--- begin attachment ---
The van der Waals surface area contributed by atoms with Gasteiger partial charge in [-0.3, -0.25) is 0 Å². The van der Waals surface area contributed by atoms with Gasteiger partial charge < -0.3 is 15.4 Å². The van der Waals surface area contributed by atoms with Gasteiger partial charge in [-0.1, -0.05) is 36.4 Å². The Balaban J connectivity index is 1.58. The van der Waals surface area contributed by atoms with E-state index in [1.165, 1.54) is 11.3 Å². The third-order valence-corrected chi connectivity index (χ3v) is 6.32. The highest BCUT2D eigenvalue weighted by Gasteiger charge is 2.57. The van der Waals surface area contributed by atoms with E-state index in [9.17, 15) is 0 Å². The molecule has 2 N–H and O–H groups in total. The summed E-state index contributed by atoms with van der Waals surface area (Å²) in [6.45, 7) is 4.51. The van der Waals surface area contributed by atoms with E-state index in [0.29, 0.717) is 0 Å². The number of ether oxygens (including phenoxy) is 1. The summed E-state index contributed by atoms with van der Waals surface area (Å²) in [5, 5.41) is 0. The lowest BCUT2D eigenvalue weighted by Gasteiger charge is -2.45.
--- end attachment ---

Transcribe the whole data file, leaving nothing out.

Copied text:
The van der Waals surface area contributed by atoms with Gasteiger partial charge in [-0.3, -0.25) is 0 Å². The van der Waals surface area contributed by atoms with Gasteiger partial charge < -0.3 is 15.4 Å². The van der Waals surface area contributed by atoms with Gasteiger partial charge in [-0.1, -0.05) is 36.4 Å². The Balaban J connectivity index is 1.58. The van der Waals surface area contributed by atoms with E-state index in [1.165, 1.54) is 11.3 Å². The third-order valence-corrected chi connectivity index (χ3v) is 6.32. The highest BCUT2D eigenvalue weighted by Gasteiger charge is 2.57. The van der Waals surface area contributed by atoms with E-state index in [9.17, 15) is 0 Å². The molecule has 2 N–H and O–H groups in total. The summed E-state index contributed by atoms with van der Waals surface area (Å²) in [6.45, 7) is 4.51. The van der Waals surface area contributed by atoms with E-state index in [0.29, 0.717) is 0 Å². The number of ether oxygens (including phenoxy) is 1. The summed E-state index contributed by atoms with van der Waals surface area (Å²) in [5, 5.41) is 0. The lowest BCUT2D eigenvalue weighted by Gasteiger charge is -2.45.